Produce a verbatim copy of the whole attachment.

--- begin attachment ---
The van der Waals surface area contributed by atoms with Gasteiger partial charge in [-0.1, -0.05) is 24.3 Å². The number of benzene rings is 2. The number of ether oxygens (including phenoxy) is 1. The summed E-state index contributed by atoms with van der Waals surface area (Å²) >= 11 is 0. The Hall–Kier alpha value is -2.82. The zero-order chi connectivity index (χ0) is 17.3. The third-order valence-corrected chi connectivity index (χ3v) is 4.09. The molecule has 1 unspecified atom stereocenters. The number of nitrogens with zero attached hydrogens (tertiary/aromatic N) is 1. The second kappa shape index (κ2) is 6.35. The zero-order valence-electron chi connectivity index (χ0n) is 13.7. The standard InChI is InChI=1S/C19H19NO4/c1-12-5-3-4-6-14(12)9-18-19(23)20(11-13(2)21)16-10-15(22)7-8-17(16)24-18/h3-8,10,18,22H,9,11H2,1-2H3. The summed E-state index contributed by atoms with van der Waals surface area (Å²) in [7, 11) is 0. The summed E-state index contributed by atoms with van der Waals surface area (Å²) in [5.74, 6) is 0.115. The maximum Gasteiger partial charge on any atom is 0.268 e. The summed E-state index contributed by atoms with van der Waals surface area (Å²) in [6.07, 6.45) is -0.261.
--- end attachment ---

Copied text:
The van der Waals surface area contributed by atoms with Gasteiger partial charge in [-0.1, -0.05) is 24.3 Å². The number of benzene rings is 2. The number of ether oxygens (including phenoxy) is 1. The summed E-state index contributed by atoms with van der Waals surface area (Å²) >= 11 is 0. The Hall–Kier alpha value is -2.82. The zero-order chi connectivity index (χ0) is 17.3. The third-order valence-corrected chi connectivity index (χ3v) is 4.09. The molecule has 1 unspecified atom stereocenters. The number of nitrogens with zero attached hydrogens (tertiary/aromatic N) is 1. The second kappa shape index (κ2) is 6.35. The zero-order valence-electron chi connectivity index (χ0n) is 13.7. The standard InChI is InChI=1S/C19H19NO4/c1-12-5-3-4-6-14(12)9-18-19(23)20(11-13(2)21)16-10-15(22)7-8-17(16)24-18/h3-8,10,18,22H,9,11H2,1-2H3. The summed E-state index contributed by atoms with van der Waals surface area (Å²) in [7, 11) is 0. The summed E-state index contributed by atoms with van der Waals surface area (Å²) in [5.74, 6) is 0.115. The maximum Gasteiger partial charge on any atom is 0.268 e. The summed E-state index contributed by atoms with van der Waals surface area (Å²) in [6.07, 6.45) is -0.261.